Now, at risk of being the climate change denier in the room, I wouldn’t change the way it is now. In previous coaching stints, it has been my desire to win that over rode the focus on getting kids to develop. Kick it the good players, don’t kick blind, why are you not in the right place? I was a terrible coach and the kids didn’t enjoy footy for it’s own sake.

    The thing they like best is that they all get to run around in the same jumpers as their mates, get a kick, lay a tackle. And if they’re real lucky, maccas after the game. Not who won. They are not in any way worried about the score. The more competitive kids have had a chance to play up an age group which they were nervy about but enjoyed, seeing it as a natural progression. They know that winning and the scoreboard are important here but they more than anything else, just want to get a kick.

    These “politically correct” changes, from my understanding, come from the kids after surveys and were not something that someone in an office dreamed up. It was more to stop the ugly parents on the sidelines imparting their own insecurities on their kids . That is still the biggest problem with getting kids to play the game. There is a gun kid in my elder son’s team who could be anything but his dad projects his frustrations on the kid and I would be surprised if he plays past the U14s.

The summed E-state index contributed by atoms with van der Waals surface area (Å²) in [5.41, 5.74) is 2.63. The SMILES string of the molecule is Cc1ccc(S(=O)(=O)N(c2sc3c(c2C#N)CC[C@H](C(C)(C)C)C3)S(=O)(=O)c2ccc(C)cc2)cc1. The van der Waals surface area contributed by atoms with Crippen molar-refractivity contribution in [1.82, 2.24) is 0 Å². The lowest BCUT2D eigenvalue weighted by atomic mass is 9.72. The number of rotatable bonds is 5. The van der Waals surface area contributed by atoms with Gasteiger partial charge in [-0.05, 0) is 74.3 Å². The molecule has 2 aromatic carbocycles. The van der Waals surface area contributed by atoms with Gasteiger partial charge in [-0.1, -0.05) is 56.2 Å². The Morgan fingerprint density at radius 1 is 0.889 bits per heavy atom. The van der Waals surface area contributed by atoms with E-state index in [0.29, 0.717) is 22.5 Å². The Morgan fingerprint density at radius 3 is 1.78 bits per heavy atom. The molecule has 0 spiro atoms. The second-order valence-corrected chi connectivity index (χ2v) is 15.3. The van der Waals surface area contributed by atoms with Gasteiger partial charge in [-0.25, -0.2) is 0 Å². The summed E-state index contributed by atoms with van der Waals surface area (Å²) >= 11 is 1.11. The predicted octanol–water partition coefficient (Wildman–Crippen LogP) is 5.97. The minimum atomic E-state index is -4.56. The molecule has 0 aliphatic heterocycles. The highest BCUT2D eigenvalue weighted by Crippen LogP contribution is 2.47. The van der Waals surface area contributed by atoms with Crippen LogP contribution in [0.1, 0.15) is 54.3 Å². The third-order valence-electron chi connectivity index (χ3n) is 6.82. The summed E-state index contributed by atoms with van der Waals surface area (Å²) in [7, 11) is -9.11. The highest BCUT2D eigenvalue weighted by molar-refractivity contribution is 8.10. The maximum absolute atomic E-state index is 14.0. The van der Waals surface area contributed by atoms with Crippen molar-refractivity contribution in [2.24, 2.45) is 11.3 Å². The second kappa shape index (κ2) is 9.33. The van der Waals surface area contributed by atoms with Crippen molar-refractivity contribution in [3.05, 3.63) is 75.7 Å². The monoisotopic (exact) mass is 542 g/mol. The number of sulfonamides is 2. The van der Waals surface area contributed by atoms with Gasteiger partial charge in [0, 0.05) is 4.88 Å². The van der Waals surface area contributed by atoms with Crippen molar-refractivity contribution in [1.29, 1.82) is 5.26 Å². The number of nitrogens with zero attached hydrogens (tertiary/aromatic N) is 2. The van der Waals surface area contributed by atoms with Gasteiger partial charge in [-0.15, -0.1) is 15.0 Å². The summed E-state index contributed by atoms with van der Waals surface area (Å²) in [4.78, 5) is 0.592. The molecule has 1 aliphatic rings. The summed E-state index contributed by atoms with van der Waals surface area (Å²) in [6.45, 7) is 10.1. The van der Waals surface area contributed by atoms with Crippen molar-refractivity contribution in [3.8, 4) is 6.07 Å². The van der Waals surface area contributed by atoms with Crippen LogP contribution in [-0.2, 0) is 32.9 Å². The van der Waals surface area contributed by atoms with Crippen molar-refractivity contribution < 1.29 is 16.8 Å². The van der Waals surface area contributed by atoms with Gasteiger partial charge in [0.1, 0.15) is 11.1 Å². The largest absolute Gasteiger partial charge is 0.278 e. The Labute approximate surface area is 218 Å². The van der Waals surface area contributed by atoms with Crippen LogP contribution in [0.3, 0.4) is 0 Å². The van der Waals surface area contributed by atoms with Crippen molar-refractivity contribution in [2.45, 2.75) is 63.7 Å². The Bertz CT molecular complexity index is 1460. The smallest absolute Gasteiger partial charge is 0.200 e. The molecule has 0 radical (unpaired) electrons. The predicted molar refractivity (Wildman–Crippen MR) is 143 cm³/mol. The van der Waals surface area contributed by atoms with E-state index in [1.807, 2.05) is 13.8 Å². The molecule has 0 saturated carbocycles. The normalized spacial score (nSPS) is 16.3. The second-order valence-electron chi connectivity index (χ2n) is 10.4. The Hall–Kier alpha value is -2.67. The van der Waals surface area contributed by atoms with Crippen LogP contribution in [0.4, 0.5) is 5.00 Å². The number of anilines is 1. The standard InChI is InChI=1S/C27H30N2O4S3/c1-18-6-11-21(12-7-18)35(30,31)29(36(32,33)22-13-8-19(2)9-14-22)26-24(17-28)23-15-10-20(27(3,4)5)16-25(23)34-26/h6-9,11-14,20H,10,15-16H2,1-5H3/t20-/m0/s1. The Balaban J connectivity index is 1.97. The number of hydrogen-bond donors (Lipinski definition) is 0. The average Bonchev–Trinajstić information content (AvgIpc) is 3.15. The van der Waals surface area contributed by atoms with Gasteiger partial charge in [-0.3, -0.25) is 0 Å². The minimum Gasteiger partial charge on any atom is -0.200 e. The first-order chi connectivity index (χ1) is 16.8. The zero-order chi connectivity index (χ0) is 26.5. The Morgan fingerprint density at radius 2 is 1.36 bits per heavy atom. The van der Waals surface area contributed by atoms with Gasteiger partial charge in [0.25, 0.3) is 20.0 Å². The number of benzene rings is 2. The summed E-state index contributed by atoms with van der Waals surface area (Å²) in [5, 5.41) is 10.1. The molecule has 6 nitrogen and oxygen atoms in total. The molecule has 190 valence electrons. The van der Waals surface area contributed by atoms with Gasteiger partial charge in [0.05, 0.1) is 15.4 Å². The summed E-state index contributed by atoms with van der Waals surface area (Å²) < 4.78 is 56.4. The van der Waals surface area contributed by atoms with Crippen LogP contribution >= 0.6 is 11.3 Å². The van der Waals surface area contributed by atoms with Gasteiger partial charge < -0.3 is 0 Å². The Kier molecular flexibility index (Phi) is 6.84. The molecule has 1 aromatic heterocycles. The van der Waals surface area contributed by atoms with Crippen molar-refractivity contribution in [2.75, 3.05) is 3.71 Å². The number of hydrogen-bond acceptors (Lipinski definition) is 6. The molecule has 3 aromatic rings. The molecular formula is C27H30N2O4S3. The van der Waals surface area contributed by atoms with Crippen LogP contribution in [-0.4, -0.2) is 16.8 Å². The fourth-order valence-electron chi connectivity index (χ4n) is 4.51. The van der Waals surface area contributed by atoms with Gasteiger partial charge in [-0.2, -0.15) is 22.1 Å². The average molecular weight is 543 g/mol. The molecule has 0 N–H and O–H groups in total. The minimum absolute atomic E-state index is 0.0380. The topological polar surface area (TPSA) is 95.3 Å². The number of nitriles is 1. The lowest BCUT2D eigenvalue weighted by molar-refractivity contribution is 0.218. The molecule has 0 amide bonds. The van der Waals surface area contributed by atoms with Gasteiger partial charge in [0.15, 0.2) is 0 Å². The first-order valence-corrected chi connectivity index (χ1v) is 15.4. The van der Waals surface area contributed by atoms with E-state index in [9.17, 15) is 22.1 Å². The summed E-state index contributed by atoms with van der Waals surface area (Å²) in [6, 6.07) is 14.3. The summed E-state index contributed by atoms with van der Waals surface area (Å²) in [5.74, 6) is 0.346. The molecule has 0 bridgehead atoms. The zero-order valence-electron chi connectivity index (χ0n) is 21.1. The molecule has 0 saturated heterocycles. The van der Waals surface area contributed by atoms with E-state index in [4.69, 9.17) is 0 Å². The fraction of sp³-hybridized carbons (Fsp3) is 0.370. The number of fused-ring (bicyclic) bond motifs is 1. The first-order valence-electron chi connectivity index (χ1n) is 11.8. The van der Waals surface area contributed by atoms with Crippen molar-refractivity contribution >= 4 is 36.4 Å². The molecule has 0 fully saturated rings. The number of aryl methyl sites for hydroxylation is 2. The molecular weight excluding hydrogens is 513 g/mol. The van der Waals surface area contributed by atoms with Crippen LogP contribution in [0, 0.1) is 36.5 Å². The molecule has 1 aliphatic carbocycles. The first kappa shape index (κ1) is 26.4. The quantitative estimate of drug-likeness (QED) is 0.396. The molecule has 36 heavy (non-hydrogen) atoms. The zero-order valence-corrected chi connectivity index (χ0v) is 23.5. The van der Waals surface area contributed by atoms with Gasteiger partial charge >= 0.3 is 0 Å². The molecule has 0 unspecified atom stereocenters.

The modified rules allow a progression through the stages of the game in a way that keeps them involved for longer. At the beginning of the year, the kids were concerned about tackling and being tackled. After two training sessions, they were into it because it was controlled and they were ready for it.

    The current system is not namby pamby all the way through, only up to U10. After that the only difference is there is no kicking he ball off the ground. If it is keeping kids in the game, what’s the problem? If there are U10s who feel the scoreboard is the game, then get permission to play up an age group. Ask yourself if you are upset about the rule modifications for you, or for your kids?

  8. Dave Brown says

    Yeah, probably not time to storm AFL House (does such a place exist?) just yet. As others have said in non-scored games the kids who care about it know the score. A line clearly needs to be drawn between the point at which you encourage participation and get kids used to the concept of losing and developing the resilience required to deal with that. It may not be exactly where we want it but I’d suggest it’s in the ballpark.

    Part of the problem is that kids start so young these days. There are three year olds at our Auskick whereas when I was a lad (in nineteen tickety three) Under 8s was the youngest you could start sports. As a result sports administrators have to deal with these issues of child development much more than in days of yore.

    As for teaching kids to read, the current methods (if we are talking about phonic/phonemic based instruction) are effective and backed by much more evidence as to their efficacy than earlier instruction methods.

  9. Malcolm Ashwood says